Cast Back to Sea

Edward Albee’s “Seascape” failed at the box office on Broadway back in 1975, running for only 63 performances despite the presence of actors Deborah Kerr and a young Frank Langella. Among other things, theatergoers 30 years ago had difficulties accepting an aging couple on the beach relating to a land-seeking pair of sea lizards, but the play still won Albee his second Pulitzer Prize.

And now that “The Goat or Who Is Sylvia?” has acclimated audiences to the playwright’s insightful use of interchanges between human and other species, “Seascape,” for all its typical Albee surrealism, has become much more accessible and even enjoyed a successful Broadway revival less than 18 months ago.

“Seascape” follows a traditional Albee format originated so famously in “Who’s Afraid of Virginia Woolf?”, one that finds two seemingly disparate couples discovering that they have much more in common than they originally thought. Here, he tackles issues of evolution, aspiration, relationships and the meaning and purpose of life from two divergent directions.

Santa Barbara City College is mounting a new production of the play opening Friday night on campus. We spoke with director Katie Laris.

Q. First off, I must confess I’ve never seen “Seascape.”

A. I haven’t either. It went through a whole period where it wasn’t revived that much. I lived in New York for fifteen years, but it was never produced during that time. But I’ve always loved Albee’s plays, and like many classics it still feels timely.

So what made you decide to do it at City College?

There are parallels here with “Who’s Afraid of Virginia Wolf?”: two couples who are very different. How will they interact and make it through the time? Will they be destroyed or supported; fall into or out of love? There are similarly deep themes, a sense of games that people play. But “Seascape” is a lot lighter and more optimistic – there’s a real sweetness and sense of connection between the two couples. Albee celebrates the idea of language in facilitating relationships and in this case major changes.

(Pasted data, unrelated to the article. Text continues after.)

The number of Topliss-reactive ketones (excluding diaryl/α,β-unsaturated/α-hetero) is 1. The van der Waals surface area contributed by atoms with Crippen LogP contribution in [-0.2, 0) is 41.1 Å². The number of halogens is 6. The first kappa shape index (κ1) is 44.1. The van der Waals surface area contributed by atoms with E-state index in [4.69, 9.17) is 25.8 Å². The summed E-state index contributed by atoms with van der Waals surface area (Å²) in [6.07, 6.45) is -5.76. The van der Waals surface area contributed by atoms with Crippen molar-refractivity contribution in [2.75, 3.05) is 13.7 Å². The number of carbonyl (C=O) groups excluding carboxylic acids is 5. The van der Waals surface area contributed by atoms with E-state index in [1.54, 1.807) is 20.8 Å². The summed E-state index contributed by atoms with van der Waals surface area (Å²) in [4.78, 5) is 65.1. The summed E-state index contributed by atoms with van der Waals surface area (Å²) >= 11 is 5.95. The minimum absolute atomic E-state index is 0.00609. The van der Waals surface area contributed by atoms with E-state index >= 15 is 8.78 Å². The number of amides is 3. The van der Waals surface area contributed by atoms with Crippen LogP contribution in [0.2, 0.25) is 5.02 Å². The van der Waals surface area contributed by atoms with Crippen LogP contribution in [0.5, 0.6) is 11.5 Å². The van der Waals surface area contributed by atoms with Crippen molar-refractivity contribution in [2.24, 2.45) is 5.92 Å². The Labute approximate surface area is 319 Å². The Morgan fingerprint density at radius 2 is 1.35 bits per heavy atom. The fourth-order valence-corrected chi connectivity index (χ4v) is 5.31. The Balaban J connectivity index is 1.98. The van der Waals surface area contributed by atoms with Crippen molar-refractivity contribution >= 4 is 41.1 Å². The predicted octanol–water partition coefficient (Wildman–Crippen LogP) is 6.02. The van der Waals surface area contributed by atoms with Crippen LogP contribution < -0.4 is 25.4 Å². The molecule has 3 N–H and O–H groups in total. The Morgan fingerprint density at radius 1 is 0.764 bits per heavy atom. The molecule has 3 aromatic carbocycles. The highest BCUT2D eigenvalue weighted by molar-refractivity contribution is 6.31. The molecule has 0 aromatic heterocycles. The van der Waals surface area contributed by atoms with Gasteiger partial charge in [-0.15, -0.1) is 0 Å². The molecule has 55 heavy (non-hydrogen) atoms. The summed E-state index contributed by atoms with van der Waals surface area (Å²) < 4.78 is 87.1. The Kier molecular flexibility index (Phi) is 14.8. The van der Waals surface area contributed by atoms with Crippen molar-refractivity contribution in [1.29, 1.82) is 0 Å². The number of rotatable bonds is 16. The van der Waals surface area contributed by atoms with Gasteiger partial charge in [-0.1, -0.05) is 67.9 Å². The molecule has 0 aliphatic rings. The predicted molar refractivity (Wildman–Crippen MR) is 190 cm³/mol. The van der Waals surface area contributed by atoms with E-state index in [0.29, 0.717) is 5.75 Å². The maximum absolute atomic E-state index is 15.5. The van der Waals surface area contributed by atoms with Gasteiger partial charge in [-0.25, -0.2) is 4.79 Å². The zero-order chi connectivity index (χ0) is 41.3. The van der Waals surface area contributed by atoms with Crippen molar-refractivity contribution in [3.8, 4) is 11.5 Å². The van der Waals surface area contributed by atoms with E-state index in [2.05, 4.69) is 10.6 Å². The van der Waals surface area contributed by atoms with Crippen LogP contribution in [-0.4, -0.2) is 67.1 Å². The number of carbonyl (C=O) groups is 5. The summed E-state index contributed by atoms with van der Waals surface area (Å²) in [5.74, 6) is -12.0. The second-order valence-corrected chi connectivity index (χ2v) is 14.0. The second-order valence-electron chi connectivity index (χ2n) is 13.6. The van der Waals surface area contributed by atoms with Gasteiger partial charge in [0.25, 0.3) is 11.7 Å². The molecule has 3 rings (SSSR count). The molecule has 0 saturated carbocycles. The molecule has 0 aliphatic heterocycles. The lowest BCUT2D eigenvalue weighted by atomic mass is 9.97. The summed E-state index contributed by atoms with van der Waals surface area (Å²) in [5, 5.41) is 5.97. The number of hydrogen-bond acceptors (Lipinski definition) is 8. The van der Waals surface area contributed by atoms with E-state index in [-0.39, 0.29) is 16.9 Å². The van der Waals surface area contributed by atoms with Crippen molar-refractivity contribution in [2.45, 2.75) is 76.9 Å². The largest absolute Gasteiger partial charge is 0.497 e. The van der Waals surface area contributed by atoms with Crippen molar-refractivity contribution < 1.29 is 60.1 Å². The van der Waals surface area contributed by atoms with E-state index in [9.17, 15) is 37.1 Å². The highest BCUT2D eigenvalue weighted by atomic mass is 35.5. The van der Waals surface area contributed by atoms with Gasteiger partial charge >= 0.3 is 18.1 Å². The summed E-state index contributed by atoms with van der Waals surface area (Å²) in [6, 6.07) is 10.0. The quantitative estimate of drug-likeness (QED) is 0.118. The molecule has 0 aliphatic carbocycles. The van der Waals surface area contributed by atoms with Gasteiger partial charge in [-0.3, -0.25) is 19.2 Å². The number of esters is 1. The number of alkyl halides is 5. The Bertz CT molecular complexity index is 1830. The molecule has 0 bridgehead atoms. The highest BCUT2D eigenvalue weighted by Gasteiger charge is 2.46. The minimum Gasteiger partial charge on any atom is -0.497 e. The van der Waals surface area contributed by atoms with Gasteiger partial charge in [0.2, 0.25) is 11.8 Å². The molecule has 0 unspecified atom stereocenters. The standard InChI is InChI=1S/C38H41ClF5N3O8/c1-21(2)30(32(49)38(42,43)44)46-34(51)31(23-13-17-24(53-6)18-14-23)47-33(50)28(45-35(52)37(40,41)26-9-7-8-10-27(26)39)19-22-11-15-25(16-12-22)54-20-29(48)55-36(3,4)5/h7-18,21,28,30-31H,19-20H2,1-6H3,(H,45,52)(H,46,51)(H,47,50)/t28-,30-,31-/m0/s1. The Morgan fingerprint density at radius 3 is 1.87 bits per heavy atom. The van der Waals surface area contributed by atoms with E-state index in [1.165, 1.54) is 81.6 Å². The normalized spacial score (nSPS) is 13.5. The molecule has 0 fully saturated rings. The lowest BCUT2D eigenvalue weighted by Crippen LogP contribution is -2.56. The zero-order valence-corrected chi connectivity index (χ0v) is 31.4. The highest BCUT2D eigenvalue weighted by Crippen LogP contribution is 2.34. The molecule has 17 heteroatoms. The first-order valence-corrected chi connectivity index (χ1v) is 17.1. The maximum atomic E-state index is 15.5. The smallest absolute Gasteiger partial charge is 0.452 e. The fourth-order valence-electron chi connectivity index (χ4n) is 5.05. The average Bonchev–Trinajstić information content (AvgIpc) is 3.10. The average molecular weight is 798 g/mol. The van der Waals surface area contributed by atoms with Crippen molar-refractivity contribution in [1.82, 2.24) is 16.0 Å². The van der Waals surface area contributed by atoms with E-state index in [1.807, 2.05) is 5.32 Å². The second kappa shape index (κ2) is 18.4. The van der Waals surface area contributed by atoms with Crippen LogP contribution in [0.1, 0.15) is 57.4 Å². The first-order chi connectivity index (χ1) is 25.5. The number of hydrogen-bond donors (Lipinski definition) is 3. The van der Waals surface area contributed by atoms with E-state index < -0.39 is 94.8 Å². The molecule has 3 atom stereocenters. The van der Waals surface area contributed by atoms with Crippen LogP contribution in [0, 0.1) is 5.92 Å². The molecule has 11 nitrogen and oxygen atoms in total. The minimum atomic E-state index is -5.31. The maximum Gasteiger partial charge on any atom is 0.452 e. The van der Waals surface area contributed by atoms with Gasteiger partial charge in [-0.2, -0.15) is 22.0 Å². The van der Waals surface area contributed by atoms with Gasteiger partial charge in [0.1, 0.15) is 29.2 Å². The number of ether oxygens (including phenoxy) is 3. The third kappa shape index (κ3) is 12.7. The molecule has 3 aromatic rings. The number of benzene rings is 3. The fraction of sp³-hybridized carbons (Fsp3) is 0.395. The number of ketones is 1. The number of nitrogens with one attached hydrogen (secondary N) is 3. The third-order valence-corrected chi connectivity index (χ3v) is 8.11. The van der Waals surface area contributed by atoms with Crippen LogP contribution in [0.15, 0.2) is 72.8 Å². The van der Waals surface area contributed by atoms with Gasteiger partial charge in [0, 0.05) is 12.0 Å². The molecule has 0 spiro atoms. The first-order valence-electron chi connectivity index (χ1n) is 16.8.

It’s also really a lot of fun. There’s the amazing, sparkling, witty repartee you come to expect from Albee, which works both on a dialogue level, just good smart conversation, but with so much going on below the surface. Actors always love plays with a lot of subtext and Albee is famous for that. Plus, it’s hard to beat a couple of human-sized talking sea lizards who are on their way up from the ocean to the land.

In what way do you think that “Seascape” is timely?

It’s very current. It raises issues that are quite topical, including evolution. And Albee has had a real resurgence, certainly in Santa Barbara, where everybody’s doing his plays recently. I think the reason is because he speaks to the idea of how to behave civilly in difficult times.

What have you taken away from the experience so far?

Just how fabulous Albee is, and how great it is to work on a really wonderful script. It does make a difference in terms of richness of the experience. We’re performing it absolutely exactly as written. It’s a fun, engaging, warm show and I think audiences will really enjoy it. (“Seascape” plays from April 27 to May 12 at the Jurkowitz Theatre on the SBCC campus. For info on show times and ticket prices call 965-5935.)